QUESTION: Do you still have family down there? Is your father still alive?

SECRETARY RICE: No, my father is deceased. I have very little family left in Louisiana, some fairly distant cousins, but in the Baton Rouge area. And my family in Alabama, I have some distant relatives in Mobile, but my family in Alabama is mostly in Birmingham and in Tuscaloosa -- all in Birmingham and Tuscaloosa -- and fortunately, the brunt of the storm didn't hit there. But they are taking in a lot of people and working shelters.

QUESTION: Have you talked to them in the last couple of days?

SECRETARY RICE: I talked to my aunt and uncle last night in Birmingham. And I won't get a chance to see them, but I know they're going to be doing a lot. I mean, the State of Alabama is, fortunately, it seems to me, (inaudible) somewhat better, but it's tough going (inaudible) Alabama.

QUESTION: (Inaudible.) Do you think your presence is going to help some of the criticism that the Administration has gotten about whether or not the relief efforts have been racially motivated?

SECRETARY RICE: I just hope that when people stop and think about that, they say that it's just not -- I mean, how could that be the case? Americans don't want to see Americans suffer. And I just don't believe that people are saying, oh, well, those are African-Americans so we won't -- this was a disaster of enormous proportion and to a certain extent it overwhelmed the systems initially that were set up to deal with it.

Clearly, one of the questions that people will have to deal with is when you have a large-scale evacuation, (inaudible) the poor and the sick -- of any color -- but particularly sick people and older people, are the ones who have difficulty getting out. And so I'm sure that everybody is going to take a hard look at how to do that better.

But when you think about past cases (inaudible) almost near simultaneous three hurricanes in Florida last year (inaudible) this was just extraordinary circumstance. And I just know the President and I know his heart and I know that he is -- he really aches for these people. And nobody, most especially the President, would have left people unattended because of their race. It just isn't in his makeup or the makeup of the people of like Mike Chertoff and Mike Brown or FEMA. (Inaudible) and I just don't believe it.

And I think when people step back and look, there will be lots to understand about why people couldn't get out, but I don't think it had anything to do with race.

QUESTION: Did you think the response was appropriate?

SECRETARY RICE: Appropriate?

QUESTION: I mean the federal response, the relief effort. Do you think that --

SECRETARY RICE: (Inaudible) people who have worked very hard and I think the President himself said (inaudible) that we had to do better, that the level was not adequate. And that's why yesterday he ordered (inaudible) and, you know, I think they really are getting on top of it and we're going to start to see (inaudible).

But it's also going to be a long-term effort. This isn't something that is going to get immediately better because there was a lot of devastation. I think this country will really come together. I was listening this morning to a news report about schools around the country in states -- higher education, preparing to take in slightly displaced or, actually, (inaudible) displaced. I think you'll see a lot of that kind of response because Americans are generous in their (inaudible) together (inaudible) other Americans are in need. But (inaudible) relief effort (inaudible) try and get through this and get out on the other side.

QUESTION: (Inaudible) wondering if foreign aid is going to be affected (inaudible). As you mentioned, this is going to take a long, long time for the region to recover. It'll cost millions of dollars and, you know, maybe hundreds of millions of dollars over the next decade, possibly. Is that going to affect how much money (inaudible) overseas (inaudible)?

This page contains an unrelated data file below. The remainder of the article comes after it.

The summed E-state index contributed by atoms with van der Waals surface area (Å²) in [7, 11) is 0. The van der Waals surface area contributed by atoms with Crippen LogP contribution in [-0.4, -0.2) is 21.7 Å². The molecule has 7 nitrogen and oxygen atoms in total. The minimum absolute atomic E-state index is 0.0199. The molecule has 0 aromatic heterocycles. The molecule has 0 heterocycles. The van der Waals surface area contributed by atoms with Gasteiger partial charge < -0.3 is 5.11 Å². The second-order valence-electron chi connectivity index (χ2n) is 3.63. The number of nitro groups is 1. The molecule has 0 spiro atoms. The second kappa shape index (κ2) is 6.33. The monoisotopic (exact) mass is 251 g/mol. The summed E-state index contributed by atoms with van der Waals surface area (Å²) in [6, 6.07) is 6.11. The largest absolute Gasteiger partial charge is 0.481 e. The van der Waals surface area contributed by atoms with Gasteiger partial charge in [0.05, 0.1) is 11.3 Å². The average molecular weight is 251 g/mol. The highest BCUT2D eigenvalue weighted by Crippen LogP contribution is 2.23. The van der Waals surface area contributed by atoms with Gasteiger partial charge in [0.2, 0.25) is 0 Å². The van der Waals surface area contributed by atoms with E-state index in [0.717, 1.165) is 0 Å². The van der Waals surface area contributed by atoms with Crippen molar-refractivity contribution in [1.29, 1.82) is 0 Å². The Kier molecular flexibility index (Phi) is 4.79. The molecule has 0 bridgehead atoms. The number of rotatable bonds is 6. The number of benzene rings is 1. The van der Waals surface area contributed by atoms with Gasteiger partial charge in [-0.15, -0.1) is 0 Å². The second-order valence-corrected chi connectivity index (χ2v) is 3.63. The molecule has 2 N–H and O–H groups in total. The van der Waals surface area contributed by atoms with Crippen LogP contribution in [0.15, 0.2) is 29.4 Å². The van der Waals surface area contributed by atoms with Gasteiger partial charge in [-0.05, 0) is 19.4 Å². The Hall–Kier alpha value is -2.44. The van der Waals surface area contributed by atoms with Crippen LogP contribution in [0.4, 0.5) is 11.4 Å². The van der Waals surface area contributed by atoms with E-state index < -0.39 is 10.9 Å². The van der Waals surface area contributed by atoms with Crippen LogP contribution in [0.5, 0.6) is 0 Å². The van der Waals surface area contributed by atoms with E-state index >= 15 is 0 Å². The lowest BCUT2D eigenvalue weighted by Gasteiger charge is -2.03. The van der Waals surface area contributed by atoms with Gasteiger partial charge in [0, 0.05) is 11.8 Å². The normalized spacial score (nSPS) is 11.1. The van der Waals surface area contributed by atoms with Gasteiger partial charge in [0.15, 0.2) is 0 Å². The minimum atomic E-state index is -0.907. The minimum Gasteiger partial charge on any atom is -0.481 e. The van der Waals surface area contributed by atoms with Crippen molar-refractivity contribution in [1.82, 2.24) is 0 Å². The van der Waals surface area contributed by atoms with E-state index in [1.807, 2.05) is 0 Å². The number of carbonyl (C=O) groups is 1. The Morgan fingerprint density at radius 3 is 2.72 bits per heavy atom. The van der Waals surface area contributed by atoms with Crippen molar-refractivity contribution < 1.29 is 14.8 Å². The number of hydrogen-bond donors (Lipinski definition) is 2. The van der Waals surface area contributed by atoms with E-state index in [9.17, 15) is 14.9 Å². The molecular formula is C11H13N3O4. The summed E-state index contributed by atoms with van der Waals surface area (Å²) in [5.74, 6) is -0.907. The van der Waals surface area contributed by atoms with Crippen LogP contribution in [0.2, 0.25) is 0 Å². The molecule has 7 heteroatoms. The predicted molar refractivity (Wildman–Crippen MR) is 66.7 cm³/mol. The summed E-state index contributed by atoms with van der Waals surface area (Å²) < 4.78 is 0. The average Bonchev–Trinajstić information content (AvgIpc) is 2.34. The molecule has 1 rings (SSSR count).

SECRETARY RICE: Well, I think when you think of (inaudible) overseas (inaudible), it's linked to our security. What we learned in a very hard way on September 11th is that there are places like Afghanistan that are -- where (inaudible). We are going to have to continue to provide American assistance to the places where we are trying to create a better environment, better relations, so that we don't continue to face terrorism on every front. So since this is linked to our security, I think we'll have to (inaudible). America can't become isolated and withdrawn.

The other thing is that Americans are going to remain compassionate (inaudible) people (inaudible) are in very dire need (inaudible) is that I really think a lot of (inaudible) response internationally that we're getting is (inaudible) compassion and when people are compassionate. And when you are compassionate, you want to return that compassion. So that's the lesson that I take from this is that all the years that America was the largest food aid donor and the largest donor of regional development, and people know that. And from the wealthiest country in the world to the poorest, there is (inaudible).

QUESTION: Will you get a chance to have another vacation after this anytime soon?

SECRETARY RICE: I think I'm going to have to wait a little while. It's been a busy August. You know, I knew with the Iraqi constitution (inaudible) all of this has -- it was going to be a very busy August. Frankly, I thought after the constitution (inaudible), we'd have a little break (inaudible) but it didn't (inaudible). So that's (inaudible).

QUESTION: And you had to cut your vacation short?

SECRETARY RICE: You know, (inaudible) going to have to do it. I knew by Thursday night I wanted to get back to Washington (inaudible). I belong (inaudible) the President. As I said, it wasn't really so much my duties as Secretary of State because I was managing, I think, pretty well the overall international relief effort. (Inaudible), our Executive Secretary, set up a task force and we were taking in offers and getting them (inaudible). But (inaudible) and I have (inaudible).

QUESTION: So are you getting (inaudible)?

SECRETARY RICE: (Inaudible.)

MR. MCCORMACK: (Inaudible.)

QUESTION: Just one last question. Were you -- I don't know. Were you at all surprised about the reaction that you got in New York? Were you disappointed or does that say anything (inaudible)?

SECRETARY RICE: No, I started my vacation (inaudible) Iraqi constitution (inaudible) and I (inaudible) but by Thursday when I checked in with Mike Chertoff (inaudible) and talked to the President around lunchtime, (inaudible) go back. And nobody had to tell me where I needed to be.

QUESTION: Thank you.



Released on September 4, 2005